The iGlasses and MiniGuide are both designed to be used by blind and visually impaired individuals in addition to a more traditional Orientation and Mobility aid, such as a cane or guide dog. These devices use ultrasonic sensors to detect objects and send vibrations to the user to inform them how far away they are from an object. The iGlasses are made to be worn as glasses and vibrations are felt on the face when an object is detected 10 feet away. The MiniGuide is made to be held in your hand and it can be set to detect objects at 5 different ranges from one and a half feet to 26 feet away. The MiniGuide can also send audio feedback in the form of beeps if headphones are plugged into it. For both devices, the vibrations occur closer together the closer you are to an object.

When using these devices around the office it was clear that they work well at detecting objects and obstructions that were close to the same level as the device. However, they were not helpful for detecting low objects or obstructions such as tables, chairs or trashcans. If the user worried about protecting their head against objects that their cane or dog would not be able to detect, such as a low beam, the iGlasses could be very helpful. The MiniGuide can also be helpful for detecting objects at whatever height you are holding it at and the ability to set its range is useful if you would prefer to detect objects in your immediate vicinity. The MiniGuide’s small size and light body also makes it very easy to carry around, but if you are often carrying many things in your hands, such as groceries, the iGlasses may be more convenient.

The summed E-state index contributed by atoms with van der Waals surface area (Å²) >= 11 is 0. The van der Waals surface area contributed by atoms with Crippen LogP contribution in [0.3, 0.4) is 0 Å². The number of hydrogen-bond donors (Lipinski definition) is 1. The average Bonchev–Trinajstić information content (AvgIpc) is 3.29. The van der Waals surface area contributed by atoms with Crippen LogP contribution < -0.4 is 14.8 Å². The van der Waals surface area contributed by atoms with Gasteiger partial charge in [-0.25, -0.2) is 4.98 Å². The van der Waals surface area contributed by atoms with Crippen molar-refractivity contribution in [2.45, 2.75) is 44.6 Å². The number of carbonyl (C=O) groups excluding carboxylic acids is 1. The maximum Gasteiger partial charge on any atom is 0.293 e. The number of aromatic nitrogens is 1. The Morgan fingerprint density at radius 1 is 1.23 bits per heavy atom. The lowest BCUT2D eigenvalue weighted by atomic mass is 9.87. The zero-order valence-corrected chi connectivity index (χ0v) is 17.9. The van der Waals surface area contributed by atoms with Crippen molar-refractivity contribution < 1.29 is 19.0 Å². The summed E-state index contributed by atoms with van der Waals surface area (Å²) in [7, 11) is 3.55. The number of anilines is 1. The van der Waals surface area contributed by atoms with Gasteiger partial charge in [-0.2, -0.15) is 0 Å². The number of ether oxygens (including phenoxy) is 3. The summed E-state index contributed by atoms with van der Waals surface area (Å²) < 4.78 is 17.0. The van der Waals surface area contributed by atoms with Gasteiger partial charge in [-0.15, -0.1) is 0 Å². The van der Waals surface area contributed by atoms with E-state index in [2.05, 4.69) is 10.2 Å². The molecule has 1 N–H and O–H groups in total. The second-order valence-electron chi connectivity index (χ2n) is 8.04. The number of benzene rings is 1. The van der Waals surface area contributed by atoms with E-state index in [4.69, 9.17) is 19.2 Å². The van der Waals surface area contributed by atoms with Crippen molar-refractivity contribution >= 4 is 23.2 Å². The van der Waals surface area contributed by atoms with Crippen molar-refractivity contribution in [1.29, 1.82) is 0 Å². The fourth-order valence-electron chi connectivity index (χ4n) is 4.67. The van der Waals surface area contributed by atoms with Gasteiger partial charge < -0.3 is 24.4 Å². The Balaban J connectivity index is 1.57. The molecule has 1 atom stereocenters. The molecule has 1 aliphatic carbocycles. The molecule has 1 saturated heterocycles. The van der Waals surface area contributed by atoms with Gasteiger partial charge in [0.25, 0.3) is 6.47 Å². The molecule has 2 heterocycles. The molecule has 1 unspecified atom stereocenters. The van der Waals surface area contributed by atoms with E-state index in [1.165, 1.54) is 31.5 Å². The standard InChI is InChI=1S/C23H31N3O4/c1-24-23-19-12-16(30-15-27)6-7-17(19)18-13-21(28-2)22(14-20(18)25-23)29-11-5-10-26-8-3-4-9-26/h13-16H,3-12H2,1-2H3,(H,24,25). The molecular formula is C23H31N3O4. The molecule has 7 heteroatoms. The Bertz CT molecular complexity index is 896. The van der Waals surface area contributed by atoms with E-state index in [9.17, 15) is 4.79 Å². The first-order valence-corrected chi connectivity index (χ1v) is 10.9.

Written by Julia Ladner

Wednesday, July 6, 2011

Web Accessibility Wednesday: Considering Various Disabilities

We will be posting a continuing series of web accessibility tips that IT personnel, web managers and web development groups can use in reviewing current website accessibility and in developing new websites. These tips were developed in partnership between the Association of Tech Act Programs (ATAP) and WebAIM with the hope of improving web accessibility for everyone.

Web accessibility is about reaching the broadest range of users regardless of age or disability. A web site can always be made more accessible, and thus, will always be inaccessible to someone. Guidelines, policies, and laws provide measures of accessibility that can be useful in establishing goals and in evaluating accessibility. Viewing web accessibility as a continuum on which improvement can always be made will help ensure that accessibility is continually improving and that it is about people, not merely compliance with law or guidelines.

Web accessibility affects the following disability categories
Visual disabilities - blindness, low vision, and color-blindness
Auditory disabilities - deafness and hard-of-hearing
Motor disabilities - difficulty using a mouse or keyboard
Cognitive or learning disabilities
Photo-sensitive epilepsy

While care should be taken when grouping anyone into a category, when approaching web accessibility issues, it's often useful to consider the distinct needs of users with each of these types of disabilities.